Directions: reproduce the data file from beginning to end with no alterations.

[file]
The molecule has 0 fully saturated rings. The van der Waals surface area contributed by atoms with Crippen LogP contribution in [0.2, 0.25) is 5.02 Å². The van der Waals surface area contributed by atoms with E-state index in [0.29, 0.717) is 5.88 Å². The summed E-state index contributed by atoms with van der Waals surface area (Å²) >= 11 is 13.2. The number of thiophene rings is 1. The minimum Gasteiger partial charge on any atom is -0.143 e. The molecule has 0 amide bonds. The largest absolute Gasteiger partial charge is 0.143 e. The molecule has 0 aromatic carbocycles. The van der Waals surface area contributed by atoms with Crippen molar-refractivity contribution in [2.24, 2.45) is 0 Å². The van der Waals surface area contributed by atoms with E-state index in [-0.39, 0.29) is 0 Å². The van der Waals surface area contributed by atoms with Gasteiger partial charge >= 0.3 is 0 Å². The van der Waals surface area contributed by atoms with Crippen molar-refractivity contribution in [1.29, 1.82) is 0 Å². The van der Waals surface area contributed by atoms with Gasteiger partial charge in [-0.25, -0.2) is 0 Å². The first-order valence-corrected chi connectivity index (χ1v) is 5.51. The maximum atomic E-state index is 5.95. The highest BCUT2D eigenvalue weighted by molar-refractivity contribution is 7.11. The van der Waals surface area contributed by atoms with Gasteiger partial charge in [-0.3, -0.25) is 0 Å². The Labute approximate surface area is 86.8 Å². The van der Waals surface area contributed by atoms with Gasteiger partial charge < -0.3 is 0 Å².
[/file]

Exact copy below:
The molecule has 0 fully saturated rings. The van der Waals surface area contributed by atoms with Crippen LogP contribution in [0.2, 0.25) is 5.02 Å². The van der Waals surface area contributed by atoms with E-state index in [0.29, 0.717) is 5.88 Å². The summed E-state index contributed by atoms with van der Waals surface area (Å²) >= 11 is 13.2. The number of thiophene rings is 1. The minimum Gasteiger partial charge on any atom is -0.143 e. The molecule has 0 amide bonds. The largest absolute Gasteiger partial charge is 0.143 e. The molecule has 0 aromatic carbocycles. The van der Waals surface area contributed by atoms with Crippen molar-refractivity contribution in [2.24, 2.45) is 0 Å². The van der Waals surface area contributed by atoms with E-state index in [-0.39, 0.29) is 0 Å². The van der Waals surface area contributed by atoms with Gasteiger partial charge >= 0.3 is 0 Å². The van der Waals surface area contributed by atoms with Crippen molar-refractivity contribution in [1.29, 1.82) is 0 Å². The van der Waals surface area contributed by atoms with Gasteiger partial charge in [-0.25, -0.2) is 0 Å². The first-order valence-corrected chi connectivity index (χ1v) is 5.51. The maximum atomic E-state index is 5.95. The highest BCUT2D eigenvalue weighted by molar-refractivity contribution is 7.11. The van der Waals surface area contributed by atoms with Gasteiger partial charge in [-0.3, -0.25) is 0 Å². The Labute approximate surface area is 86.8 Å². The van der Waals surface area contributed by atoms with Gasteiger partial charge < -0.3 is 0 Å².